Bird Droppings May 18, 2022
Innocence is more than a definition.
“Look at children. Of course, they may quarrel, but generally speaking, they do not harbor ill feelings as much or as long as adults do. Most adults have the advantage of education over children, but what is the use of an education if they show a big smile while hiding negative feelings deep inside? Children don’t usually act in such a manner. If they feel angry with someone, they express it, and then it is finished. They can still play with that person the following day.” the Dalai Lama, “Imagine All the People.”
It has been quite a few nights since my wife, and I had a chance to go out together. I was thinking back to one evening as we sat down at our booth at a country restaurant, an elderly couple (older than me) carefully made their way to the adjacent booth. Both the husband and wife helped each other move ever so slowly. After his wife had seated herself, the husband fixed a plate at the buffet for her. When he returned to the table, my wife glanced over, and the woman was smiling as her husband came back to their table. My wife said, “she looked like a child” the child in her was coming out as she smiled.
Many years ago, for a class in graduate human development, I developed a chart on the development of faith and trust. I had been reading a book by Dr. James Fowler, professor, and Director of Emory Candler School of Theology’s Ethics Center, on the development of faith. It was interesting as I read and saw correlations of various concepts to other educational developmentalists such as Piaget, Erickson, and even Freud.
“When love and skill work together, expect a masterpiece.” John Ruskin
When I read the passage from the Dalai Lama, I was reminded of a stage I wrote about in my subsequent paper after researching and reading Fowler’s book, the idea of learned trust. When they are born, children inherently trust, and, in my paper, this is what I call Universal trust. A baby instinctively trusts as it survives by instinct and, in effect, a trusting behavior, sucking reflexes only require milk to satisfy. A bitter taste, and the baby would soon withdraw. The baby would learn not to suck.
A simple example is that as the child grows becomes more complex. Each new facet of life requires new information and understanding, and soon a child learns to trust. We go from an instinctual universal trust to a learned trust.
“Who would not rather trust and be deceived?” Eliza Cook
A few Sunday nights back, going on seventeen years now, I delivered my youngest son to a local restaurant where the Early Learners had their Christmas banquet. Our high school has a group of fifteen or so Four-year-olds under the supervision of a lead teacher involved in teaching Early Childhood Education. This is a technical class in our school, an experimental school, and in some ways, a teaching school for high school students. Many of the little learners are children of teachers within our high school.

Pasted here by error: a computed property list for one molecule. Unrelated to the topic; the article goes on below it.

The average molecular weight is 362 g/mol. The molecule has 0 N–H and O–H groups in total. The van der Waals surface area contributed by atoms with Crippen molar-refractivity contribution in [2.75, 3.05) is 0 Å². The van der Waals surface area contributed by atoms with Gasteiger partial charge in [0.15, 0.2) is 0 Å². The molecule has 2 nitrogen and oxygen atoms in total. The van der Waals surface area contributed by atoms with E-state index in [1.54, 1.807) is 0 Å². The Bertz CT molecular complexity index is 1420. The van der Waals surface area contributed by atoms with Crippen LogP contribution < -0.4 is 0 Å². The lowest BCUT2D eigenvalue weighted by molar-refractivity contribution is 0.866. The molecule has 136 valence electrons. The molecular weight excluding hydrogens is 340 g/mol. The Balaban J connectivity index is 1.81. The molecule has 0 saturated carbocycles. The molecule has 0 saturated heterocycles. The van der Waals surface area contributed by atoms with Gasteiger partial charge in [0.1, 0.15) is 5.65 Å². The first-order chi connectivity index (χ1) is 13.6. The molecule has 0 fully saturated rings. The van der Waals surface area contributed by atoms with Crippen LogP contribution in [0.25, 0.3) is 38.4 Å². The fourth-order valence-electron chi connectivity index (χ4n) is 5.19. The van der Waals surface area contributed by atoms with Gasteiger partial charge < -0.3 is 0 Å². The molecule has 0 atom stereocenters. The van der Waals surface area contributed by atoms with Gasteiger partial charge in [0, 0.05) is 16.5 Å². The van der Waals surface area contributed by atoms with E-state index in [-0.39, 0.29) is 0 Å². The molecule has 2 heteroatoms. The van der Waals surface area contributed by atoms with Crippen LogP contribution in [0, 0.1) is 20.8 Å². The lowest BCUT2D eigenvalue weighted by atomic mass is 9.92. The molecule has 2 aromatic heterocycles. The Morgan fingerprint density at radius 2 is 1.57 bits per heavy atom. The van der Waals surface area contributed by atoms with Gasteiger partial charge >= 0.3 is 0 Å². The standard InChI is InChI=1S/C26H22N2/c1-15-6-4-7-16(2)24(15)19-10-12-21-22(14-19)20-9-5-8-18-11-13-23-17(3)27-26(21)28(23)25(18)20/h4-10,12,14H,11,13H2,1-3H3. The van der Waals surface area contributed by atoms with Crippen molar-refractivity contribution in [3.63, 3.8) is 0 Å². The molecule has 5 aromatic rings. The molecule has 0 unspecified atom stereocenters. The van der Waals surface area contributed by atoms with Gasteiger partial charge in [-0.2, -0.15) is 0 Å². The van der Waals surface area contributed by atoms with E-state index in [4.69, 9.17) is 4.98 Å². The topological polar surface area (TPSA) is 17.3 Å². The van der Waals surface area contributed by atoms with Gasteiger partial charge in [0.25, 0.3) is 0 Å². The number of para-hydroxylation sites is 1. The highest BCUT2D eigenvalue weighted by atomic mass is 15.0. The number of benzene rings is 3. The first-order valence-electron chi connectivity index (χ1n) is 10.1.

“You may be deceived if you trust too much, but you will live in torment if you don’t trust enough.” Frank Crane
My son had been Santa Claus for two years for the little learners. Matt inherited my father’s Santa suit. For as long as I can remember, my father had been Santa for our family. I recall a night in Modena, Pa., Santa came through the fire escape window when I was four years old. This image is still vivid in my mind, and many things are not as I get older. I check my driver’s license for name and address periodically. For one reason or another, Matt had to wait, which meant sitting in the restaurant’s waiting area. Little children came through, some would hide behind their parents, and others would go up and sit beside him or ask him questions. Each child was unique.
“No, I don’t understand my husband’s theory of relativity, but I know my husband, and I know he can be trusted.” Elsa Einstein
“Trust men, and they will be true to you; treat them greatly, and they will show themselves great.” Ralph Waldo Emerson
When Matt finally went into the Christmas party, each child came up to him, and I would take a photo. There was no questioning who this was, and it was Santa. After all the little learners came up, the teenagers and high school girls sat on Matt’s lap. Now I know why Matt did this each year. But within the context of these moments, trust was adamant. Children have learned to believe in or not Santa Claus; that is not an instinctual event.
“Woe to the man whose heart has not learned while young to hope, to love — and to put its trust in life.” Joseph Conrad
So often, we take the innocence of children and convert it to the learned ways of adulthood; greed, envy, and all the other influences of humanity are learned. But I have found in life’s journey that trust does begin to filter back as time and age goes on. Thinking back to dinner with my wife and how she noticed the older woman’s smile, sometimes it is the glint in an eye or a smile from an elderly person that shows the inner child is still there. Perhaps that untouched innocence and universal trust have returned, or maybe like me, you forget everything you have learned not to trust. Please keep all in harm’s way on your mind and your hearts and give thanks namaste.
My family and friends, I do not say this lightly,
(We are all related)